Sluggish credit growth threatens recovery–Salceda

Without a right stimulus program, the sluggish credit growth of the Philippines can further threaten the country’s economic recovery, House Committee on Ways and Means Chairman Joey Sarte Salceda of Albay said.

Salceda, an economist-lawmaker, issued the statement on Monday in response to a July report by market watcher Capital Economics that pointed out the “extreme weakness of credit growth” in countries like the Philippines and Mexico among peers in emerging markets.

“We can’t afford low growth. That has implications on revenue, socioeconomic programs, job creation and overall quality of life. And credit is always a good indicator of growth expectations,” Salceda said.

According to the lawmaker, the country needs a stimulus program with an attached “credit refinancing and restructuring program” to address this “extreme weakness of credit growth.”

“We still need programs that will lower the costs of borrowing, make debt restructuring easier, and improve business appetite to borrow for expansion or recovery. The level of hesitancy of our financial system to expand its lending operations is now extreme, especially compared with our peers,” Salceda said.

The lawmaker noted he has consistently proposed three key solutions to address this issue.


THE proposals include the following: a credit mediation and refinancing system which will assist businesses refinance or restructure their debts; the condonation of agrarian reform debts to release land currently used sub-optimally from liens and other encumbrances; and, an investment portfolio system for micro-scale, small-scale and medium-scale enterprises, or MSMEs, where banks can lend to diverse portfolios invested into small and medium enterprises and startups.”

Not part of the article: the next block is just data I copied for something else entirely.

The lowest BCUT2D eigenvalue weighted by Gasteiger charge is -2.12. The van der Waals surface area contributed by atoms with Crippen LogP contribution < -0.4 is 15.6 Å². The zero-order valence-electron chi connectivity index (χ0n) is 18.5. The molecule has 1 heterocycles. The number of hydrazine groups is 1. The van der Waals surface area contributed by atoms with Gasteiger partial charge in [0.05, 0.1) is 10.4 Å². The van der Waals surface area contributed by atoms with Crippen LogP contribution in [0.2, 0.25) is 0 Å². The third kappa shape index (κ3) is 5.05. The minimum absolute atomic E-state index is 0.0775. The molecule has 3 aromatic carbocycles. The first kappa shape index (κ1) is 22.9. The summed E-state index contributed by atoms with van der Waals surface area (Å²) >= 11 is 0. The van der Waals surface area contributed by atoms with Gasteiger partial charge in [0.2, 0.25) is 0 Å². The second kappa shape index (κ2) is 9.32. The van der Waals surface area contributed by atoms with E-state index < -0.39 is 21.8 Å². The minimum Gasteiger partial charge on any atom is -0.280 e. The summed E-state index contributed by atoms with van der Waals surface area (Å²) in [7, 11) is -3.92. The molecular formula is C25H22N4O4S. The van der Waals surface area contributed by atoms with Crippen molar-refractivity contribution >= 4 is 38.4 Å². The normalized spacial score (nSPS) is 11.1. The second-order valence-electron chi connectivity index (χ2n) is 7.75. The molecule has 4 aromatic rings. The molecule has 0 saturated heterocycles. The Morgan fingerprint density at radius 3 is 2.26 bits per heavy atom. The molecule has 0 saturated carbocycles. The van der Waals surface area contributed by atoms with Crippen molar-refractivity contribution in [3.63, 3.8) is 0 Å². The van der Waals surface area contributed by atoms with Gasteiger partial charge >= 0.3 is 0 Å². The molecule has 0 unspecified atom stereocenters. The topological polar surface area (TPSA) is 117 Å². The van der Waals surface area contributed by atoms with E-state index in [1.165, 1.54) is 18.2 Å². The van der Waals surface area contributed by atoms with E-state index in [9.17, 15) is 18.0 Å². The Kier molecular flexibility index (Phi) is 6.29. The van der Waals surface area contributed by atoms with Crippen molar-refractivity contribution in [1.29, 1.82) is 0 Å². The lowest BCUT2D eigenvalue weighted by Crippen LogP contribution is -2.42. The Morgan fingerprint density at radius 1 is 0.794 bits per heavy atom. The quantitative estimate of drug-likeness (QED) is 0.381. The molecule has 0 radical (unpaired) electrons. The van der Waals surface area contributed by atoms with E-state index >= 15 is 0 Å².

The Capital Economics report stated that “the extreme weakness of credit growth in other emerging markets such as Mexico and the Philippines threatens to further hold back economic recoveries.”

“The numbers look particularly worrying in countries where credit growth is has fallen precipitously and/or is extremely weak. Mexico and the Philippines stand out,” the report added. “Loan officers’ surveys from both countries suggest that demand and supply are both concerns that are weighing on lending.”

The report further said that “a prolonged period of extremely weak credit growth is likely to result in reduced investment. That will result in slower economic growth.”

It cited a 2011 study by the International Monetary Fund that suggested gross domestic product growth in countries that experience “credit-less” recoveries from recessions “is, on average, a third lower than during ‘normal’ recoveries.”

“And lower investment and a reduced capital stock raises the risk of longer-term damage to the supply potential of these economies,” the report added.

Worryingly low

AMID interest rates already at historic low, Salceda said outstanding loans of large banks collapsed 5 percent year-on-year in April, marking the fifth straight month of decline.

“This is the worst credit decline since the -7.2 percent recorded in June 1999 in the aftermath of the Asian Financial Crisis,” Salceda pointed out.

Also, the lawmaker said the proposed Government Financial Institutions Unified Initiatives to Distressed Enterprises for Economic Recovery, or Guide, bill should be enacted immediately when session resumes on July 26.

“That’s trouble unless we do something. The credit mediation and refinancing scheme is stuck with [the] Guide [bill], still pending in the Senate,” Salceda said. “We need to see that enacted soon.”

The Guide bill seeks to provide financial assistance to distressed enterprises critical to economic recovery through programs and initiatives to be implemented by Land Bank of the Philippines and Development Bank of the Philippines, for purposes of addressing liquidity or solvency problems of MSMEs and strategically important industries, encourage their continued operations, and maintain employment levels.

“The economic managers prefer refinancing over condonation with agrarian reform loans. But I will keep trying to pitch it, as do our friends in the Foundation for Economic Freedom. A fund for bundled MSME investments is probably something we could take up in Bayanihan 3,” Salceda added.

“The point is that these levels are worrisome, and because credit is an indication of future growth prospects, if we don’t do something here, there is a risk that we might see lackluster growth over the next five years,” he warned.

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